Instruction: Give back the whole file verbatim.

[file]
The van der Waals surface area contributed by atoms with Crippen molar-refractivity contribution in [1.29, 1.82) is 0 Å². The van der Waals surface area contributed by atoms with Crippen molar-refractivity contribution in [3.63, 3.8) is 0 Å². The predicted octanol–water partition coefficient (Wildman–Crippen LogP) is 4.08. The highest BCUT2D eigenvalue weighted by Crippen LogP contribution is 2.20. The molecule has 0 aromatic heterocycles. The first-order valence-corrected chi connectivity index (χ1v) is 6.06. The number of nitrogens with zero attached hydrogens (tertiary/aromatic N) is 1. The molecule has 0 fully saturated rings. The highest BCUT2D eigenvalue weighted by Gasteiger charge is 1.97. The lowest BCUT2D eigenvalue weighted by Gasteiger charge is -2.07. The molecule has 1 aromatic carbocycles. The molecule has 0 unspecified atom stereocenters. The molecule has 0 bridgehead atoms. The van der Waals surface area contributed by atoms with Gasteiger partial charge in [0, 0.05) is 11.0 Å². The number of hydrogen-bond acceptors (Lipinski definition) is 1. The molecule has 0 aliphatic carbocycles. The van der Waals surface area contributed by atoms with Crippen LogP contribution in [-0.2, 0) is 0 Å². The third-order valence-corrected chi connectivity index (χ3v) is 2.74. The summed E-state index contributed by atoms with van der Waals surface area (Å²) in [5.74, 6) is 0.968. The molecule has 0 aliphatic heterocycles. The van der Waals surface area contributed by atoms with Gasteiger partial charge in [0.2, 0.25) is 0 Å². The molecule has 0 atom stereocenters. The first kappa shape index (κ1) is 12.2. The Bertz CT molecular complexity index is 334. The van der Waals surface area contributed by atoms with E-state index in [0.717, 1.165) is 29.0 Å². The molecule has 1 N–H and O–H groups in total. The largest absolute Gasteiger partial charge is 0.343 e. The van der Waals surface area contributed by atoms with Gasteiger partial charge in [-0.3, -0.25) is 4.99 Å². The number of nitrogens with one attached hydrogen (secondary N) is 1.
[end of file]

The van der Waals surface area contributed by atoms with Crippen molar-refractivity contribution in [1.29, 1.82) is 0 Å². The van der Waals surface area contributed by atoms with Crippen molar-refractivity contribution in [3.63, 3.8) is 0 Å². The predicted octanol–water partition coefficient (Wildman–Crippen LogP) is 4.08. The highest BCUT2D eigenvalue weighted by Crippen LogP contribution is 2.20. The molecule has 0 aromatic heterocycles. The first-order valence-corrected chi connectivity index (χ1v) is 6.06. The number of nitrogens with zero attached hydrogens (tertiary/aromatic N) is 1. The molecule has 0 fully saturated rings. The highest BCUT2D eigenvalue weighted by Gasteiger charge is 1.97. The lowest BCUT2D eigenvalue weighted by Gasteiger charge is -2.07. The molecule has 1 aromatic carbocycles. The molecule has 0 unspecified atom stereocenters. The molecule has 0 bridgehead atoms. The van der Waals surface area contributed by atoms with Gasteiger partial charge in [0, 0.05) is 11.0 Å². The number of hydrogen-bond acceptors (Lipinski definition) is 1. The molecule has 0 aliphatic carbocycles. The van der Waals surface area contributed by atoms with Crippen LogP contribution in [-0.2, 0) is 0 Å². The third-order valence-corrected chi connectivity index (χ3v) is 2.74. The summed E-state index contributed by atoms with van der Waals surface area (Å²) in [5.74, 6) is 0.968. The molecule has 0 aliphatic heterocycles. The van der Waals surface area contributed by atoms with Gasteiger partial charge in [0.2, 0.25) is 0 Å². The molecule has 0 atom stereocenters. The first kappa shape index (κ1) is 12.2. The Bertz CT molecular complexity index is 334. The van der Waals surface area contributed by atoms with E-state index in [0.717, 1.165) is 29.0 Å². The molecule has 1 N–H and O–H groups in total. The largest absolute Gasteiger partial charge is 0.343 e. The van der Waals surface area contributed by atoms with Gasteiger partial charge in [-0.3, -0.25) is 4.99 Å². The number of nitrogens with one attached hydrogen (secondary N) is 1.